Focus Features is Universal's "indie film" arm, similar to Columbia's Sony Pictures Classics or MGM's United Artists, in that it tends to release lower-profile or lower-budget movies that Universal normally wouldn't release.
Its origins go back to 1992, when Universal started FF's direct ancestor, Gramercy Pictures, as a joint venture with PolyGram Filmed Entertainment, who eventually bought Universal's half in 1996. When Seagram's bought PolyGram and merged it with Universal, it spunoff Gramercy and October Films (an independent firm founded in 1991 that Universal had bought a controlling stake in in 1997) to Barry Diller, who had recently bought USA Network from them- they were merged together with PolyGram's former video arm as USA Films. It had a few releases in this period including Wet Hot American Summer. Meanwhile, to fill the void, Universal founded Universal Focus and bought out another indie distributor, Good Machine. When Diller sold Studios USA (including USA, Syfy, the then-former Universal Television, and USA Films) back to Uni, they merged USA Films, Universal Focus and Good Machine together, forming Focus Features.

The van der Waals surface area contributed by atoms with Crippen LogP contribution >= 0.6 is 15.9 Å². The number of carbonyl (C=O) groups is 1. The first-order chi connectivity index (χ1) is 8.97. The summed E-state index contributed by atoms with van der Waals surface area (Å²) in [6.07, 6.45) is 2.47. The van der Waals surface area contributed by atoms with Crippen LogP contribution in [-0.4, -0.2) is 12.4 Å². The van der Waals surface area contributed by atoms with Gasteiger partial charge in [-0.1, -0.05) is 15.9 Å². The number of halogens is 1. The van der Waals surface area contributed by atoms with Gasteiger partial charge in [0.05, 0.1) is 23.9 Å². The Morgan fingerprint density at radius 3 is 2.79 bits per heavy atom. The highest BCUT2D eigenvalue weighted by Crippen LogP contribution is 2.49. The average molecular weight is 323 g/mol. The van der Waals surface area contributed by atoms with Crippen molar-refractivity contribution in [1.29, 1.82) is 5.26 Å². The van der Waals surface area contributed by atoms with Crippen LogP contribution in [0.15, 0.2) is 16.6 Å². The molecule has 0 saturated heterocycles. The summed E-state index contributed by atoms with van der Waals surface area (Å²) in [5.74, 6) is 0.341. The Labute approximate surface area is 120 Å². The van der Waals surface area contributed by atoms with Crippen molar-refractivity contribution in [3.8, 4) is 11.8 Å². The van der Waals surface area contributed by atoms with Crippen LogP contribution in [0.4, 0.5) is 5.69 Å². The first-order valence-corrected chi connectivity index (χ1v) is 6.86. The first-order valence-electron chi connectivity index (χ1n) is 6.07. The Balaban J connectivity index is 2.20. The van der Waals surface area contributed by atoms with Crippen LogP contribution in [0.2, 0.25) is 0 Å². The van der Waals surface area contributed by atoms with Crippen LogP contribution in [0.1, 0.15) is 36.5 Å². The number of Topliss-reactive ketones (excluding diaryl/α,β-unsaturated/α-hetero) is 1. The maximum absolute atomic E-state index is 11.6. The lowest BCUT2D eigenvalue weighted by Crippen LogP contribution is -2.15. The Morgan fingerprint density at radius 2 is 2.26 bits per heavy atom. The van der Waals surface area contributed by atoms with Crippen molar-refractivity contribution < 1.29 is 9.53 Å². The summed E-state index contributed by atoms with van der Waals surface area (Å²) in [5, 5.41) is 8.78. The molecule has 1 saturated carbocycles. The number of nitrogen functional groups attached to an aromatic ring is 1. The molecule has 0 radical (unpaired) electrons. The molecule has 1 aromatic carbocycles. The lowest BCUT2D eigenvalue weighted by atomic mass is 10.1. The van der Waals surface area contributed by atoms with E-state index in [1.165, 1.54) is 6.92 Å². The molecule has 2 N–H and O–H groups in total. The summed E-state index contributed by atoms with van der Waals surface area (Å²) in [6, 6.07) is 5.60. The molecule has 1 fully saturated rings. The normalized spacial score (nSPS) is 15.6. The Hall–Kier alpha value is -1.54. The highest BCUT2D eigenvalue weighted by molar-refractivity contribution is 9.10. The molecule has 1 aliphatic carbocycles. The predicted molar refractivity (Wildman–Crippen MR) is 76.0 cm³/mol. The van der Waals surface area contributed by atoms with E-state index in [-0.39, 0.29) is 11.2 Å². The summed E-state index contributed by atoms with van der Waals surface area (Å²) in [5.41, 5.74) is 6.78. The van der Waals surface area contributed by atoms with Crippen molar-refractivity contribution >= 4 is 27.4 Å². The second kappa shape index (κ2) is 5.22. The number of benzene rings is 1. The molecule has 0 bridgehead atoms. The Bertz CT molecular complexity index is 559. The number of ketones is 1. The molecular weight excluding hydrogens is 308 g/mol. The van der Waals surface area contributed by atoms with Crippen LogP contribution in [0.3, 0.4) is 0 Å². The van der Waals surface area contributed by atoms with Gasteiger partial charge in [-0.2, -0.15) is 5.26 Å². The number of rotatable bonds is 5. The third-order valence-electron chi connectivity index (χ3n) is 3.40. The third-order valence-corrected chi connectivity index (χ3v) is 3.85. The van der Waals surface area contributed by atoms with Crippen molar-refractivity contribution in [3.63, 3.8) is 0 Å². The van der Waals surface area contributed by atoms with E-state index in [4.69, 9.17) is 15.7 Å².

They've been chugging away since then, responsible for acclaimed films such as Being John Malkovich, Brokeback Mountain, Atonement, and Milk, occasionally coming out with a movie like Coraline. They hold responsibility for their predecessors' library and from 2004 to 2008 oversaw Rogue Pictures until it was sold to Relativity Media (though Rogue's library during that period stayed with Focus); they have also recently revived Gramercy Pictures as well to fill Rogue's old role. They also handle distribution of the Savoy Pictures library, which they acquired in 2006 (HBO was the original distributor of Savoy material).